What Is the Maroon Key Society?

With a GPA cutoff and a required essay, the society speaks with senior University officials about some of the biggest issues facing campus.


Levi Hall

By Kati Langille

The Maroon Key Society, described on UChicago’s Orientation website as “the College’s honorary society and its principle [sic] student advisory group,” met for the first time this year on October 25 to choose their topics of conversation for this year. The group solicits applications every year and only admits those with GPAs of 3.5 or higher. An essay is also required.

Those admitted have the opportunity to work directly with senior administrators on some of the biggest issues facing the University.

The Maroon interviewed Amani Mryan, a fourth-year in the College who has been a member of the Maroon Key Society since her third year. “At the beginning of the year, we all propose different people that we want to speak to, different administrators who deal with issues that either pertain to us or pertain to our communities, and so it’s a way for people to just kind of give their perspective,” Mryan said.

Mryan also discussed the issues that led her to join the Maroon Key Society, including the shift to nine-week quarters and her interest in examining the relationship between the University and the South Side.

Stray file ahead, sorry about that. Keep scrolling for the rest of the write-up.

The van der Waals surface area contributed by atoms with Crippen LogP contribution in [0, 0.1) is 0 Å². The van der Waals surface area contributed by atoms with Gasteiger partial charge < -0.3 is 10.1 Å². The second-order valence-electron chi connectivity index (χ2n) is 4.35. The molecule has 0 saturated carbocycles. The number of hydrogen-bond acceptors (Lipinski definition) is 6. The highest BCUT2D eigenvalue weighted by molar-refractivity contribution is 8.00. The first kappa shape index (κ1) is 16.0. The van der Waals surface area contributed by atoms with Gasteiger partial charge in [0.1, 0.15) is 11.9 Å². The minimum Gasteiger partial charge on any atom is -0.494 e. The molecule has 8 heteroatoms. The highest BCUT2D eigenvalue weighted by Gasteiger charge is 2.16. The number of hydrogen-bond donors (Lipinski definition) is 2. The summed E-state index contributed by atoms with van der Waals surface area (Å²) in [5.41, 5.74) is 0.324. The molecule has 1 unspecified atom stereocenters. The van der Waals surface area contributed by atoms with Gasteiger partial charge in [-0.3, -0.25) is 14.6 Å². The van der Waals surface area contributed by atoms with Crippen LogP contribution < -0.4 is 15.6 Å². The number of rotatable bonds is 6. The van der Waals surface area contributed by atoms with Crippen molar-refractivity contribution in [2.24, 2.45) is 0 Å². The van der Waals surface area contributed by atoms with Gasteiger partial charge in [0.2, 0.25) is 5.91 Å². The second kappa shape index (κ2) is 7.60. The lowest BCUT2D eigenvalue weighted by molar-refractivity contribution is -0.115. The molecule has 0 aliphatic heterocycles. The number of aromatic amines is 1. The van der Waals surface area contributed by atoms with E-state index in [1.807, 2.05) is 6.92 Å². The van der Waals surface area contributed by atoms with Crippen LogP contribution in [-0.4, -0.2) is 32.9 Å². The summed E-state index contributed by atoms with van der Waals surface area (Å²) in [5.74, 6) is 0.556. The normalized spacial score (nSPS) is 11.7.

“A lot of my questions with different departments are about accountability and what the University has intended to do, what they’ve actually been able to do, what the goals are,” Mryan said. “It’s kind of bringing that voice back into their mind essentially to just say we are watching, we’re interested in what you’re doing, we’re interested in hearing updates.”

Mryan also mentioned that she hoped to address school spirit, safety, college advising, alumni career connections, and dining to improve the undergraduate experience this year.

“I’d like to hear more from dining specifically, just about the different accommodations that dining can provide. And I eat halal, so it would be interesting to know how we can improve the experience for both Jewish and Muslim students who are looking to have better dining experiences,” Mryan said.

While the Maroon Key Society hopes to discuss improvements to the on-campus experience this year, Mryan also talked with The Maroon about the community that the society provides for its members.

“I like that all of our members are incredibly respectful of one another. I mean, almost never do people interrupt each other,” Mryan said. “We snap often at meetings to encourage if someone else is saying something. We’ll ask follow-up questions if we agree with what a speaker is saying, and if we don’t necessarily agree with what another student has said, then it’s a very respectful kind of disagreement that comes from a point of logic. It’s not inflammatory.”

This year, one of the group’s main goals is to reflect on the changes returning members tried to implement last year. Mryan mentioned that while she believes the administration listens to the society, it can be difficult to know how much their conversations affect school policy.

“Honestly, it’s hard to tell after just one year. It is difficult to tell where the conversation ended up, which is why I think many of the returning members for MKS in the first meeting requested that the groups that we spoke to last year be brought back so we can ask them after our last conversation what happened,” Mryan said. “I can tell you it seems like they listen. I don’t know how tied their hands are in changing things. A conversation isn’t the end of it, I think, but it’s a good start.”